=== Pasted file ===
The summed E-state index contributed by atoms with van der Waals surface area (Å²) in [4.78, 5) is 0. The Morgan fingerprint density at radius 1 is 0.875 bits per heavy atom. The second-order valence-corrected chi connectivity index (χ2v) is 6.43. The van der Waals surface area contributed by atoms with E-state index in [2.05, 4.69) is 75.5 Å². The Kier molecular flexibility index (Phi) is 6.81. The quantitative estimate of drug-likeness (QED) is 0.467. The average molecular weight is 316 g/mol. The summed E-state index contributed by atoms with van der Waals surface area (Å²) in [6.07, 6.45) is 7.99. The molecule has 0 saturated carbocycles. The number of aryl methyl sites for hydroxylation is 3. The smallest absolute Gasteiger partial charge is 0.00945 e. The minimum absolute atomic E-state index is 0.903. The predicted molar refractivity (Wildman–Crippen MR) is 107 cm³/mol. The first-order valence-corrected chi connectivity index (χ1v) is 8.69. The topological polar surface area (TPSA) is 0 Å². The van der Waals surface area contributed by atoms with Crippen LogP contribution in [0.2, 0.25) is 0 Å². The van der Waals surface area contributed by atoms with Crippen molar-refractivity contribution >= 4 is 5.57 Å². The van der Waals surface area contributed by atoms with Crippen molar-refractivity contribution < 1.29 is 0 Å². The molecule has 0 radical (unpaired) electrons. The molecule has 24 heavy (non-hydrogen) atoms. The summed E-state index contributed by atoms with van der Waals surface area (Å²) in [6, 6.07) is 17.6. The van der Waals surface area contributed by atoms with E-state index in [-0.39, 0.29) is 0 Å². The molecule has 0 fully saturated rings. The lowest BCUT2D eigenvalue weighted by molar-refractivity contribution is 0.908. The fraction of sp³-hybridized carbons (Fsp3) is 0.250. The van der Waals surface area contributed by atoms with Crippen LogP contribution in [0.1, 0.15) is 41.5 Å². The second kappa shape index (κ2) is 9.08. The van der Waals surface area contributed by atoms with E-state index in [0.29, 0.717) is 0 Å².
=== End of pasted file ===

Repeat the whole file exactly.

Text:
The summed E-state index contributed by atoms with van der Waals surface area (Å²) in [4.78, 5) is 0. The Morgan fingerprint density at radius 1 is 0.875 bits per heavy atom. The second-order valence-corrected chi connectivity index (χ2v) is 6.43. The van der Waals surface area contributed by atoms with E-state index in [2.05, 4.69) is 75.5 Å². The Kier molecular flexibility index (Phi) is 6.81. The quantitative estimate of drug-likeness (QED) is 0.467. The average molecular weight is 316 g/mol. The summed E-state index contributed by atoms with van der Waals surface area (Å²) in [6.07, 6.45) is 7.99. The molecule has 0 saturated carbocycles. The number of aryl methyl sites for hydroxylation is 3. The smallest absolute Gasteiger partial charge is 0.00945 e. The minimum absolute atomic E-state index is 0.903. The predicted molar refractivity (Wildman–Crippen MR) is 107 cm³/mol. The first-order valence-corrected chi connectivity index (χ1v) is 8.69. The topological polar surface area (TPSA) is 0 Å². The van der Waals surface area contributed by atoms with Crippen LogP contribution in [0.2, 0.25) is 0 Å². The van der Waals surface area contributed by atoms with Crippen molar-refractivity contribution >= 4 is 5.57 Å². The van der Waals surface area contributed by atoms with Crippen molar-refractivity contribution < 1.29 is 0 Å². The molecule has 0 radical (unpaired) electrons. The molecule has 24 heavy (non-hydrogen) atoms. The summed E-state index contributed by atoms with van der Waals surface area (Å²) in [6, 6.07) is 17.6. The van der Waals surface area contributed by atoms with E-state index in [-0.39, 0.29) is 0 Å². The molecule has 0 fully saturated rings. The lowest BCUT2D eigenvalue weighted by molar-refractivity contribution is 0.908. The fraction of sp³-hybridized carbons (Fsp3) is 0.250. The van der Waals surface area contributed by atoms with Crippen LogP contribution in [0.1, 0.15) is 41.5 Å². The second kappa shape index (κ2) is 9.08. The van der Waals surface area contributed by atoms with E-state index in [0.29, 0.717) is 0 Å².